Does religion = true faith? Does spirituality = connection to Source? Kriste Peoples gets real about drawing lines on the Religion/Spirituality Continuum.
Communion Sunday was a big deal in the church I attended as a child. The beautiful procession of elders—all of them white-gloved and solemn—entered the sanctuary like disciples crossing the desert to meet Jesus for the first time. To my young eyes, the same men and women who taught me bible verses and Sunday school songs had morphed into otherworldly beings well beyond my understanding. They encircled the table draped in crisp linens and, after they prayed over the offering, they passed the body and blood of Christ between each other, eating and drinking Him in silence. I stared at the magic bread and wine as it floated on gleaming silver trays out from the pulpit and among the waiting congregants.
I wasn’t more than six or seven when I began to make sense of the sacred monthly ritual. And once I did, my private discovery would unnerve me for years: Christians were cannibals.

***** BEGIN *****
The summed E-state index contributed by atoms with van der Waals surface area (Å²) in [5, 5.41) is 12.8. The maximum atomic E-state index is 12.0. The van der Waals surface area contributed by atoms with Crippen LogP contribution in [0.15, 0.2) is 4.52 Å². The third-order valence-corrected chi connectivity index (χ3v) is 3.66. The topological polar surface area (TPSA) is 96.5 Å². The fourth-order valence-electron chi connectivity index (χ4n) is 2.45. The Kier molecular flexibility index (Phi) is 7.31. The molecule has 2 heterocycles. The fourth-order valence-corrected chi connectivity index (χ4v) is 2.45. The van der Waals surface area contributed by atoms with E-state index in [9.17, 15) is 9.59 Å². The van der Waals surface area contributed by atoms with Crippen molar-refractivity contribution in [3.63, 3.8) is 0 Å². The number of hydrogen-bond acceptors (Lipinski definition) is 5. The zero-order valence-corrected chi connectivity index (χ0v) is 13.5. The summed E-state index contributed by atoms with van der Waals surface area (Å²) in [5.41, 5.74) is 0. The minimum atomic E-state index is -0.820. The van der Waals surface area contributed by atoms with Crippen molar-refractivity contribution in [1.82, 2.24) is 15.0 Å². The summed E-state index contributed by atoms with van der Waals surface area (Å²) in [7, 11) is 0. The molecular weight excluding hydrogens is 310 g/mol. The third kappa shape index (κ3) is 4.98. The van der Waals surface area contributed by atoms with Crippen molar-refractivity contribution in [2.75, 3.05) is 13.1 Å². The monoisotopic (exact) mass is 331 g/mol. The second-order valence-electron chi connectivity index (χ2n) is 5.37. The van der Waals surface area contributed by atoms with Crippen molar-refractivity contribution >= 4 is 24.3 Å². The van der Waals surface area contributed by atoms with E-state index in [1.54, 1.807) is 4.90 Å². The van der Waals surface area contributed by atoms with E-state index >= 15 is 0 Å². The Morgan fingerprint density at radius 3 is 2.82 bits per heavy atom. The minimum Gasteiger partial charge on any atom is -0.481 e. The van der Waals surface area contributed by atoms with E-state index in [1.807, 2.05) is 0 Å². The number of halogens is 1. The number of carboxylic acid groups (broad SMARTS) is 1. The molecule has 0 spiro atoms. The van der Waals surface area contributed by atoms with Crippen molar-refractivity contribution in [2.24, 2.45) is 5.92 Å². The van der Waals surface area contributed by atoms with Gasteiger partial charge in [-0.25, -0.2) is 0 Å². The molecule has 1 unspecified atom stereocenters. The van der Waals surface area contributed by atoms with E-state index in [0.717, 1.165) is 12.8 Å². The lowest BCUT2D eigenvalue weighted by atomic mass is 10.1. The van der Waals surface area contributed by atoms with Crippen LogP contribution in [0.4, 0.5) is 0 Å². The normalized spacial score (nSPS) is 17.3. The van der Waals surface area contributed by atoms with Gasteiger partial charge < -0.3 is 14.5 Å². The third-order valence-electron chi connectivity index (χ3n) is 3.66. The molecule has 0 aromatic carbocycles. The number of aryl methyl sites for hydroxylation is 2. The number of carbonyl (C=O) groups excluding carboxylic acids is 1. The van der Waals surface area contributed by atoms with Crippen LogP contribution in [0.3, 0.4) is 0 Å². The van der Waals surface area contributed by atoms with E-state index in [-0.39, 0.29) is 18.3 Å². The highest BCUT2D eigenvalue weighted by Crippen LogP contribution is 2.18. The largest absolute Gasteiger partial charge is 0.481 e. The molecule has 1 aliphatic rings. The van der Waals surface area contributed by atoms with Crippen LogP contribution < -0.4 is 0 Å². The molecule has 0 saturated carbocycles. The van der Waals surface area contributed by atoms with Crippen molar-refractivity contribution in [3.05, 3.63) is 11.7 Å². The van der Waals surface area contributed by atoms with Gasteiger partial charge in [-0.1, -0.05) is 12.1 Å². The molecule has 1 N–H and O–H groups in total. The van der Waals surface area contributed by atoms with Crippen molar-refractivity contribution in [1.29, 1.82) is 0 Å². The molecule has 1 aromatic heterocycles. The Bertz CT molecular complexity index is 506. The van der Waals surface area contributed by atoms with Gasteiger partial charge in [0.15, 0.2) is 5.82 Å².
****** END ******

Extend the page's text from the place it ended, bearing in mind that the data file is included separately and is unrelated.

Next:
Granted, in the years following, I would come to understand the symbolism of Sunday Communion and the way its frequency and delivery varied across different religions. Catholics, I learned, would never have tolerated the hours-long duration of a Southern Sunday service like ours. And from what I could tell of the Pentecostals across the street, they were just getting started by the time Reverend Powell had raised his soft thick hands in benediction.
Despite the many aspects of religious service that I loved when I was growing up—the sense of community, the rich traditional music and passion—there was as much about those early experiences that left me wanting for an experience that fulfilled the lifelong seeker in me. The fact that the God I was introduced to created everything but was also jealous, spiteful, and moody felt more like a bully or a bad uncle, and it didn’t endear me to Him or His son. Fire and brimstone preaching, televangelists and the centuries-long history of oppression and violence created in the name of the Savior didn’t do much to encourage my faith either.